Firefox has some built-in support for XML Schema, but at the time of writing, it is only used internally by the SOAP services. Work is ongoing to allow validation of any XML document against a schema, but this code has not yet been checked in to the source.

1.2 Review synchronous versus asynchronous messaging

Firefox supports both synchronous and asynchronous messaging with a SOAP server; the rules are the same as for the XMLHttpRequest object [Hack #48] . Synchronous messaging allows only one call to the server at a time, and all processing in the client stops until the response arrives. Asynchronous messaging allows any number of calls to be sent without waiting for a response, but you must also provide a receiver function that will be called for each response as it comes back.

1.3 Review security

Firefox can use SOAP in web pages and in the chrome. The only real difference between the two is security. From the chrome, SOAP calls can be sent to any server, because the chrome is a trusted source. Web pages can send SOAP requests only to servers in the same domain as the server from which the page was loaded.

If you load the HTML file into the browser from an untrusted URL, or from your own computer, the page's scripts can break this rule and communicate with any server by asking the user for extra privileges. Any untrusted page so loaded must include this security clearance request:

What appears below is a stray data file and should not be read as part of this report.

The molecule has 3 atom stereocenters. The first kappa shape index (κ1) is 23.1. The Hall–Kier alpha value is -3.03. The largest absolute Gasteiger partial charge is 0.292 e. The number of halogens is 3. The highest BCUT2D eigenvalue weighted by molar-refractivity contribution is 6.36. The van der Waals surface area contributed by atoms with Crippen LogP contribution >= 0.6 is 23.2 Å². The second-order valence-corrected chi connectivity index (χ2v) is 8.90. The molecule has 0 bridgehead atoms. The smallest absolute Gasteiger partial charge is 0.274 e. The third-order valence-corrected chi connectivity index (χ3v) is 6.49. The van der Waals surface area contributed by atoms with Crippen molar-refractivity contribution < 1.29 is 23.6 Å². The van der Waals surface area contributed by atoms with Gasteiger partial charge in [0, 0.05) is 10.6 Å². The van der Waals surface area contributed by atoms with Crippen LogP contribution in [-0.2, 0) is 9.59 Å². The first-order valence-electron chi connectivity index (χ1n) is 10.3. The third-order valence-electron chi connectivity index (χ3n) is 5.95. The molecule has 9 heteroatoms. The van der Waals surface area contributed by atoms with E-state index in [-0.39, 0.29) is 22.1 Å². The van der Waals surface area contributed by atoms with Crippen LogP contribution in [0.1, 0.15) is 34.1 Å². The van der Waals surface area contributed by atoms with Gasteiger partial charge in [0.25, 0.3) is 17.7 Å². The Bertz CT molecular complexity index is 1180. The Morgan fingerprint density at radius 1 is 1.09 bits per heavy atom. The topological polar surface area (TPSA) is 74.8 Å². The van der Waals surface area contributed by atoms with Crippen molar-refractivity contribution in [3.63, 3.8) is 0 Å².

netscape.security.PrivilegeManager.enablePrivilege("UniversalBrowserRead");

If the user agrees, SOAP can be used to send a SOAP request to any server on the planet.

Understand the Server

To run SOAP scripts in Firefox, you need a web server with a SOAP endpoint. If you have access to a server with Perl installed, then install the CPAN module SOAP::Lite (http://search.cpan.org/dist/SOAP-Lite/), which you'll need installed for the following example.

Create a new file in your server's cgi directory called soap-temperatures.cgi, with the following contents:

#!/usr/bin/perl -w

use SOAP::Transport::HTTP;

SOAP::Transport::HTTP::CGI
  -> dispatch_to('Temperatures')
  -> handle;

package Temperatures;

sub f2c {
  my ( $class, $f ) = @_;
  
  return ( 5.0 / 9.0 ) * ( $f - 32 );
}

sub c2f {
  my ( $class, $c ) = @_;
  
  return 32 + ( $c * ( 9.0 / 5.0 ) );
}

This SOAP endpoint converts temperatures between Fahrenheit and Celsius. It's not the most useful web service ever provided, but it's good enough for our purposes.

This Perl script, run by the web server, does the following:

  • Imports and activates the SOAP server routines, via the SOAP::Transport::HTTP bundle.

  • Dispatches the incoming call to the appropriate endpoint (the Temperatures package), automatically calling the right function (f2c or c2f) depending on the message that was passed from the client.

  • Converts the input parameter to Fahrenheit or Celsius and returns the result, which is then automatically encoded into a SOAP response and sent back to the client.

For more information on SOAP::Lite and setting up your own SOAP server, see http://www.perl.com/pub/a/2001/01/soap.html and http://www.soaplite.com/.

It's also possible to connect to any of hundreds of publicly available SOAP endpoints, such as those listed at XMethods (http://www.xmethods.net). We're not using those here, because many of them are more complex than is appropriate for your first SOAP hack and because they all use WSDL [Hack #67] .